Their burial meets a long-standing Greek demand for the exhumation, identification and burial of fallen Greek soldiers who fell in the fighting on Albania's mountains.
The Greek demands for the exhumation, identification and burial of fallen Greek soldiers was the result of two long rounds of gruelling negotiations initiated by Greece's Foreign Minister Nikos Kotzias with the Albanian government, as part of an effort to resolved outstanding issues between the two countries. The negotiations were held in November 2017 on Crete, Greece and the second in January 2018 in Korce, Albania.
The work of recovering and exhuming the soldiers' remains, which had started in Dragot, Albania in January, was completed and also puts to rest an issue that had long plagued Greek-Albanian relations. The 573 Greek fallen soldiers join another 100 Greek soldiers that have already received burial rites in July 13.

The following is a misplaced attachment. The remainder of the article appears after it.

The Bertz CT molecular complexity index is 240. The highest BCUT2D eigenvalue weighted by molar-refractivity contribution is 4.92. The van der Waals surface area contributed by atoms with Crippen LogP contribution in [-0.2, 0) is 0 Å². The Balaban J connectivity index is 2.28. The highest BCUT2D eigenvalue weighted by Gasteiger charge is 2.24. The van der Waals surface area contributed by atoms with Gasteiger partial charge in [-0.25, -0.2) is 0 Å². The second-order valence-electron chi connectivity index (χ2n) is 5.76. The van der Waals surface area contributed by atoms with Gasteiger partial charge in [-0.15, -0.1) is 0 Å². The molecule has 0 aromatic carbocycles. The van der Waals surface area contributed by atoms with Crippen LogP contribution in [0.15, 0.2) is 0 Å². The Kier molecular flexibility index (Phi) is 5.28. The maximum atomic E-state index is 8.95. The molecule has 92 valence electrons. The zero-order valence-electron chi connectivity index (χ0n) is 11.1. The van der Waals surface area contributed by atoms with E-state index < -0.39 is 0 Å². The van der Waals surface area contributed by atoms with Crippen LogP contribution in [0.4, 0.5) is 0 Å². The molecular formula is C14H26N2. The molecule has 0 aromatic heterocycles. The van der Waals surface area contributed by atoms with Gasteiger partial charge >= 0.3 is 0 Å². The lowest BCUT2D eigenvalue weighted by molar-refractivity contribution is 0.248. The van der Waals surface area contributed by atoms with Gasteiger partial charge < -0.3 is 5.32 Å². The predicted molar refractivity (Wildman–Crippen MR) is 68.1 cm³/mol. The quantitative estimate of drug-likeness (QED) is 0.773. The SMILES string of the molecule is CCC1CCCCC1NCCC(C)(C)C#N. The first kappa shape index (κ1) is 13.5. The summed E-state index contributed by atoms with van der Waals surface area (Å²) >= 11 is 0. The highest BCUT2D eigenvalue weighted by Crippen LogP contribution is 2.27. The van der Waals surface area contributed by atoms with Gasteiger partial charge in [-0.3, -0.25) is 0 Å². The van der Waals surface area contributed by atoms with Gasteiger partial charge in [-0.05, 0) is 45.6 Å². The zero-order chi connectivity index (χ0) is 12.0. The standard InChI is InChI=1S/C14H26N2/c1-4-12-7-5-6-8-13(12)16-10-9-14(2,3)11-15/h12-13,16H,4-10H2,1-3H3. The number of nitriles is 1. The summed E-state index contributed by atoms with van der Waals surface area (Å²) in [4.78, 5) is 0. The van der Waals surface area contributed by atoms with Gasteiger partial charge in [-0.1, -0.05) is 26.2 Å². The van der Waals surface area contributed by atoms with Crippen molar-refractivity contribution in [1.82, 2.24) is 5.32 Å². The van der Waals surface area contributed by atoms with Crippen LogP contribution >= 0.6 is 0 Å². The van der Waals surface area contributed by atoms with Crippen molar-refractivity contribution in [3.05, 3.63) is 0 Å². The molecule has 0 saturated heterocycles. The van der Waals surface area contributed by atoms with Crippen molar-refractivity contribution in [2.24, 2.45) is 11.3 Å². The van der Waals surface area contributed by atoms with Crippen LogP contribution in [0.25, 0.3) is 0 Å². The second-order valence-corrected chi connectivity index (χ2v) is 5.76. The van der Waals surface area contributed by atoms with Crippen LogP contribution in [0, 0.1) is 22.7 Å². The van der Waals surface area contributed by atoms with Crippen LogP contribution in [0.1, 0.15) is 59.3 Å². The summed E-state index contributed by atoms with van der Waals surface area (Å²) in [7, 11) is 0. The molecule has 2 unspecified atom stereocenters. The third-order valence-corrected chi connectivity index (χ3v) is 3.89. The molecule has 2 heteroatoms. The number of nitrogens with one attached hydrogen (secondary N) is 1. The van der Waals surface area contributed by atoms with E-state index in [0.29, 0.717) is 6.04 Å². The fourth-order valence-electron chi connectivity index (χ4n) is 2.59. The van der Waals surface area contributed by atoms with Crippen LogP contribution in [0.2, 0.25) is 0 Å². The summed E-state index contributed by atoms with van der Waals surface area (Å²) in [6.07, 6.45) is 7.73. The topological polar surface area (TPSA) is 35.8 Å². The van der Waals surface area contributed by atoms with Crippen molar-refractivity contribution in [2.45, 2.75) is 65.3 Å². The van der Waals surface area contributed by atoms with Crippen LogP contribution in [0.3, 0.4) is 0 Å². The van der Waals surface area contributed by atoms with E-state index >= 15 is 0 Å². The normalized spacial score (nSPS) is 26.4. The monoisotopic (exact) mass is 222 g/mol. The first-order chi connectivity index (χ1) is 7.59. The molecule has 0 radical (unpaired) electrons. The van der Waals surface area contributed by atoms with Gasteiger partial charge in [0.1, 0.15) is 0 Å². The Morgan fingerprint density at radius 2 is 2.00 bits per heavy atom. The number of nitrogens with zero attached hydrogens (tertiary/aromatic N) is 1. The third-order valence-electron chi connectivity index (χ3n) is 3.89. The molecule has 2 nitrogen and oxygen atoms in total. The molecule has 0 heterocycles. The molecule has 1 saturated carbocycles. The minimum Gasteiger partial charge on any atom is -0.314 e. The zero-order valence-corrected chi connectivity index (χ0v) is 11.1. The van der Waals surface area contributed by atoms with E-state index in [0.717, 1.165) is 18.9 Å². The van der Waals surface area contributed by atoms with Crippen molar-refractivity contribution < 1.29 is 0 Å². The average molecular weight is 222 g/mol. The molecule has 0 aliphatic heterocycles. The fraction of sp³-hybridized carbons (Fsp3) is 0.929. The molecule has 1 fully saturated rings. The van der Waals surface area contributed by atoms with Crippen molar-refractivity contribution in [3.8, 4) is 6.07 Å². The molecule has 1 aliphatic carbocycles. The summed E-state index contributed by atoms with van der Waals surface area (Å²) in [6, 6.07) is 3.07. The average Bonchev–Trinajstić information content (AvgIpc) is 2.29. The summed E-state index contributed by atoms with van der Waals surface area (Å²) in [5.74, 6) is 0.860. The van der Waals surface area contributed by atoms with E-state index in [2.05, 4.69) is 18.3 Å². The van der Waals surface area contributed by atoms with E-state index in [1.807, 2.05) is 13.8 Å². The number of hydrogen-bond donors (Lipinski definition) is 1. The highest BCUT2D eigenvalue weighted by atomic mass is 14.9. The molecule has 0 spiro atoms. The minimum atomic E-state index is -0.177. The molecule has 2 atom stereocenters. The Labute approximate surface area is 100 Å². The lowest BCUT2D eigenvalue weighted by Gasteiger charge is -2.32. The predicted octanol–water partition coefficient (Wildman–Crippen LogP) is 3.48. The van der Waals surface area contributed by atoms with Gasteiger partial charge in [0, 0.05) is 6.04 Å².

The search for the remains of more Greek soldiers that fell in the battlefields of Albania will continue, the foreign ministry said, in accordance with a decision reached by a joint expert committee responsible for implementing the agreement between Greece and Albania.
Under the agreement, Albania has agreed to build military cemeteries for the Greek soldiers that died on its soil and to seek, exhume, identify and bury their remains.
The Greek-Italian War resulted in Greece's unexpected and surprising victory over the well-equipped military of Mussolini's Italy thus making this the first Allied military victory of World War Two in continental Europe.